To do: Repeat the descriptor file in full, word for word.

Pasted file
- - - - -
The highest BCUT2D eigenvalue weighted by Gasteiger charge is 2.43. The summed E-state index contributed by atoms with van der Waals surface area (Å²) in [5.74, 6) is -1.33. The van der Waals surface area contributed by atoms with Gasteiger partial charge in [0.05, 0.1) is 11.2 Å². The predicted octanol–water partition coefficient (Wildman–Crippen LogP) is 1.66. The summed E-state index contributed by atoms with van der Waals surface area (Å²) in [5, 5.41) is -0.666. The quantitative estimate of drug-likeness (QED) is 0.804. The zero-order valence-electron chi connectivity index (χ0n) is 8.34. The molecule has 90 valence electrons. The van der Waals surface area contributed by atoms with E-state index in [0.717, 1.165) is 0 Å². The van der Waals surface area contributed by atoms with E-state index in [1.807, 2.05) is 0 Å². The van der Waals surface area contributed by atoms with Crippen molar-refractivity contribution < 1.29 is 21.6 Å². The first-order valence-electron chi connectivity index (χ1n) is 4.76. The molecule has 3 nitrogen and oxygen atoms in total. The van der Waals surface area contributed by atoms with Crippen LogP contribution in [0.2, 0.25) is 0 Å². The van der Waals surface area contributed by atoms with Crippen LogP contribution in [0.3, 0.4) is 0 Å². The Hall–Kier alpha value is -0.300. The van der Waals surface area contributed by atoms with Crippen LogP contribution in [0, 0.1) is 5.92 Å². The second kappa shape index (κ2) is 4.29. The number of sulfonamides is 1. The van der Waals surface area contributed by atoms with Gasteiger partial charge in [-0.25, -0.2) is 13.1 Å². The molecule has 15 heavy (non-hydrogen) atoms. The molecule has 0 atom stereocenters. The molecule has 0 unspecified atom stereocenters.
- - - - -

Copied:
The highest BCUT2D eigenvalue weighted by Gasteiger charge is 2.43. The summed E-state index contributed by atoms with van der Waals surface area (Å²) in [5.74, 6) is -1.33. The van der Waals surface area contributed by atoms with Gasteiger partial charge in [0.05, 0.1) is 11.2 Å². The predicted octanol–water partition coefficient (Wildman–Crippen LogP) is 1.66. The summed E-state index contributed by atoms with van der Waals surface area (Å²) in [5, 5.41) is -0.666. The quantitative estimate of drug-likeness (QED) is 0.804. The zero-order valence-electron chi connectivity index (χ0n) is 8.34. The molecule has 90 valence electrons. The van der Waals surface area contributed by atoms with E-state index in [0.717, 1.165) is 0 Å². The van der Waals surface area contributed by atoms with E-state index in [1.807, 2.05) is 0 Å². The van der Waals surface area contributed by atoms with Crippen molar-refractivity contribution < 1.29 is 21.6 Å². The first-order valence-electron chi connectivity index (χ1n) is 4.76. The molecule has 3 nitrogen and oxygen atoms in total. The van der Waals surface area contributed by atoms with Crippen LogP contribution in [0.2, 0.25) is 0 Å². The van der Waals surface area contributed by atoms with Crippen LogP contribution in [0.3, 0.4) is 0 Å². The Hall–Kier alpha value is -0.300. The van der Waals surface area contributed by atoms with Crippen LogP contribution in [0, 0.1) is 5.92 Å². The second kappa shape index (κ2) is 4.29. The number of sulfonamides is 1. The van der Waals surface area contributed by atoms with Gasteiger partial charge in [-0.25, -0.2) is 13.1 Å². The molecule has 15 heavy (non-hydrogen) atoms. The molecule has 0 atom stereocenters. The molecule has 0 unspecified atom stereocenters.